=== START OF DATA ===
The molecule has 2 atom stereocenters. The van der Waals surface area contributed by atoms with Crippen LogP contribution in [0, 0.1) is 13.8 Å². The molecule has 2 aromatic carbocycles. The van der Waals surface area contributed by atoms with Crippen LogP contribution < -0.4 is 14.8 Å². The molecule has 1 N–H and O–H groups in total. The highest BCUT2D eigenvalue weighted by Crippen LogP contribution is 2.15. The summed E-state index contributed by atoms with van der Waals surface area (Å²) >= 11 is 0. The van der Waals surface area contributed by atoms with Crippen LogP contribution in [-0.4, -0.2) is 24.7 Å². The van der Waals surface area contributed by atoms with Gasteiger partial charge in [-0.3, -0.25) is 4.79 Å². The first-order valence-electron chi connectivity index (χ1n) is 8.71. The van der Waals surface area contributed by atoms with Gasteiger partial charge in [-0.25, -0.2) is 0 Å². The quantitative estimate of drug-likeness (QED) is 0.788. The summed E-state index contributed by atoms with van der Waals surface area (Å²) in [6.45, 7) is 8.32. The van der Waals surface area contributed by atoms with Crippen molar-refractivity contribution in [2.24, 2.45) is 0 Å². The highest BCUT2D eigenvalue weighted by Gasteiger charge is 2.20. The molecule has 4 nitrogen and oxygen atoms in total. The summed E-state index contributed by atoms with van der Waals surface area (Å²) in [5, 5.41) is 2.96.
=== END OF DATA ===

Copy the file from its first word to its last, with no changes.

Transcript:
The molecule has 2 atom stereocenters. The van der Waals surface area contributed by atoms with Crippen LogP contribution in [0, 0.1) is 13.8 Å². The molecule has 2 aromatic carbocycles. The van der Waals surface area contributed by atoms with Crippen LogP contribution < -0.4 is 14.8 Å². The molecule has 1 N–H and O–H groups in total. The highest BCUT2D eigenvalue weighted by Crippen LogP contribution is 2.15. The summed E-state index contributed by atoms with van der Waals surface area (Å²) >= 11 is 0. The van der Waals surface area contributed by atoms with Crippen LogP contribution in [-0.4, -0.2) is 24.7 Å². The van der Waals surface area contributed by atoms with Gasteiger partial charge in [-0.3, -0.25) is 4.79 Å². The first-order valence-electron chi connectivity index (χ1n) is 8.71. The van der Waals surface area contributed by atoms with Gasteiger partial charge in [-0.25, -0.2) is 0 Å². The quantitative estimate of drug-likeness (QED) is 0.788. The summed E-state index contributed by atoms with van der Waals surface area (Å²) in [6.45, 7) is 8.32. The van der Waals surface area contributed by atoms with Crippen molar-refractivity contribution in [2.24, 2.45) is 0 Å². The highest BCUT2D eigenvalue weighted by Gasteiger charge is 2.20. The molecule has 4 nitrogen and oxygen atoms in total. The summed E-state index contributed by atoms with van der Waals surface area (Å²) in [5, 5.41) is 2.96.